In an Internet war of words over the weekend, former Vermont Gov. Howard Dean defended his decision to vote for Hillary Clinton when he goes to the Democratic National Convention in July.

Dean, a superdelegate, aggressively pushed back against critics who said he should support Sen. Bernie Sanders after his landslide win in last week's Vermont primary.

Dean took heat for not representing the will of Vermont voters and being a "sellout" to the Democratic Party establishment. Critics said his decision to support Clinton in spite of the overwhelming Vermont vote was "arrogant" and "shameful."

Sanders won the Vermont primary over Clinton 86 to 14 percent. He won all 16 pledged delegates, but half of the 10 superdelegates said they're supporting Clinton. Superdelegates, party officials and members of Congress, can vote however they choose when they go to the convention.

One critic said: "You continue to bury what little reputation you had left with the Progressives."

Another said Dean "represented an elitist club whose days are numbered."

The back-and-forth on Twitter, a social media site, was triggered Saturday when Dean responded to a follower who said his decision to support Clinton did not "represent the people."

"Your SD vote goes 2 Hillary no matter what? Way to represent the people! @BernieSanders will make a great Prez in spite of u," one person Tweeted.


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"Super delegates don't 'represent people,'" Dean responded. "I'm not elected by anyone. I'll do what I think is right for the country."

Dean's answer set off a firestorm and was retweeted more than 550 times.

In later responses — the debate went well into Sunday, with some of Dean's tweets coming at 4 a.m. — Dean said he was supporting Clinton because she is "smart, fact-based, and can run the country well."

Dean dismissed arguments he should follow the Vermont vote, noting he was selected as a superdelegate because of his past role as chairman of the Democratic National Party, not because of an elected position he held in Vermont.

To win the Democratic Party nomination, a candidate must receive support from 2,383 delegates and superdelegates. So far, 19 states have voted, with Sanders winning eight. He has 477 pledged delegates to 672 for Clinton. However, Clinton has more than 400 superdelegates supporting her, while only 20 have signed on with Sanders.

The superdelegate totals puts Clinton ahead 1,130 to 499, but Sanders supporters and some media outlets say that creates a false sense of Clinton's inevitability, because superdelegates can change their minds.

In an interview Monday, Dean deemed the debate "fairly polite" but said it was ridiculous that people would think he would flip his vote because of a barrage of criticism on Twitter. He said he stopped responding when "it was not a serious dialogue anymore."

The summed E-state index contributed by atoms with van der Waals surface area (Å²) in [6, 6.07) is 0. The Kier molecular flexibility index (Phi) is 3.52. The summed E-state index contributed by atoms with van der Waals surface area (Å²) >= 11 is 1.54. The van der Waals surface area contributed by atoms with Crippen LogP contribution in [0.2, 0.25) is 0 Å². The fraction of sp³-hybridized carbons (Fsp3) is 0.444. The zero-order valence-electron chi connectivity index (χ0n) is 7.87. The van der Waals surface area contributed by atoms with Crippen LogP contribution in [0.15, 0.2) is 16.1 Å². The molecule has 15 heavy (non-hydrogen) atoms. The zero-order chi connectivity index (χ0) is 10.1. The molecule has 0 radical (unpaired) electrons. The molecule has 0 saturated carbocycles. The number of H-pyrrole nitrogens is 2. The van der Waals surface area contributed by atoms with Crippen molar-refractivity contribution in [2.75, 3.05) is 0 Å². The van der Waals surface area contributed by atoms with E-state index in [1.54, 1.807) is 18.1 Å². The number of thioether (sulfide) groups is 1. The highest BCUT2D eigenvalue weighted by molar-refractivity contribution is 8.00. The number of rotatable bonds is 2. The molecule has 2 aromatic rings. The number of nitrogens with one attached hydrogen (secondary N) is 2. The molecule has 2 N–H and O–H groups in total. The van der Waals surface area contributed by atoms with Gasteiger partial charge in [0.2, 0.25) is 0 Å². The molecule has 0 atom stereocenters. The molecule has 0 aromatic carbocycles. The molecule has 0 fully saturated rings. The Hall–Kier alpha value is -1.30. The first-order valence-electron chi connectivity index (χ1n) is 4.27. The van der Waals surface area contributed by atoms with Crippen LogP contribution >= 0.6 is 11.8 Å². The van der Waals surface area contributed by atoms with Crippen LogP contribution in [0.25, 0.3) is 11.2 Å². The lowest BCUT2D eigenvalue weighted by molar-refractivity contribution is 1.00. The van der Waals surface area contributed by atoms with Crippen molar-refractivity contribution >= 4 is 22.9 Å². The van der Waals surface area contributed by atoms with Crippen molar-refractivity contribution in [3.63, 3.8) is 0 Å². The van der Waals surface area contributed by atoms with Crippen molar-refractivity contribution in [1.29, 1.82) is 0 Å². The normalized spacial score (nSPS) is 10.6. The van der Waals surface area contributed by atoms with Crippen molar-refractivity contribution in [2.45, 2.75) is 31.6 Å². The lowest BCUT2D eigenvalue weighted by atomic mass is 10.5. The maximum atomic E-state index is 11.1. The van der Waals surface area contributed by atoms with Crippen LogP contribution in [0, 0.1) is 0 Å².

At one point, Dean dismissed as a lie allegations he clear cut land in Vermont, and he cautioned one follower to show more tolerance. A few were crude, which Dean didn't respond to, and at least two people said Dean subsequently blocked them from being able to comment on his posts.

State Rep. Chris Pearson, P-Burlington, took a shot at the former governor, who ran for president in 2004, noting he picked up support of only 54 percent in the Vermont Democratic Party primary, well behind Sanders' total.

Dean said he initially jumped into the discussion because he did not think critics understood the difference between the pledged delegates that candidates win in the primaries and the superdelegates, who are unpledged.

Dean also responded to claims that his stance was undemocratic. He noted Clinton has received 4.2 million votes to 2.6 million for Sanders in the 19 contests so far.

"Those arguments don't carry anybody. What they're mad about is they want as many delegates as they can for their guy, and I understand that, but that's not how I work, as you well know from my tenure as governor and lieutenant governor," Dean said in the interview.

In one post, Dean said he was "stubborn" and that it helped achieve health care expansion decades before the Affordable Care Act.

He warned that Sanders' supporters need to be careful not to ratchet up their criticism since they'll need Clinton supporters if Sanders pulls out the nomination. A number of Twitter commenters made the same response back to Dean about Clinton needing Sanders supporters, too.

Dean said he had a difficult time in 2004 persuading his supporters to back the Democratic Party nominee, Massachusetts Sen. John Kerry, who lost to President George W. Bush.

Dean said he hadn't requested or wanted to be a superdelegate. He said President Barack Obama instigated the change to include former party chairs. Dean said he served as a superdelegate in 2012 and voted for Obama.

He also had some praise for Sanders. In one tweet, he said: "I like Bernie and think he's saying what needs to be said." He also praised Sanders for running as a Democrat and not an independent, which Dean said would have split the vote and guaranteed a Republican win.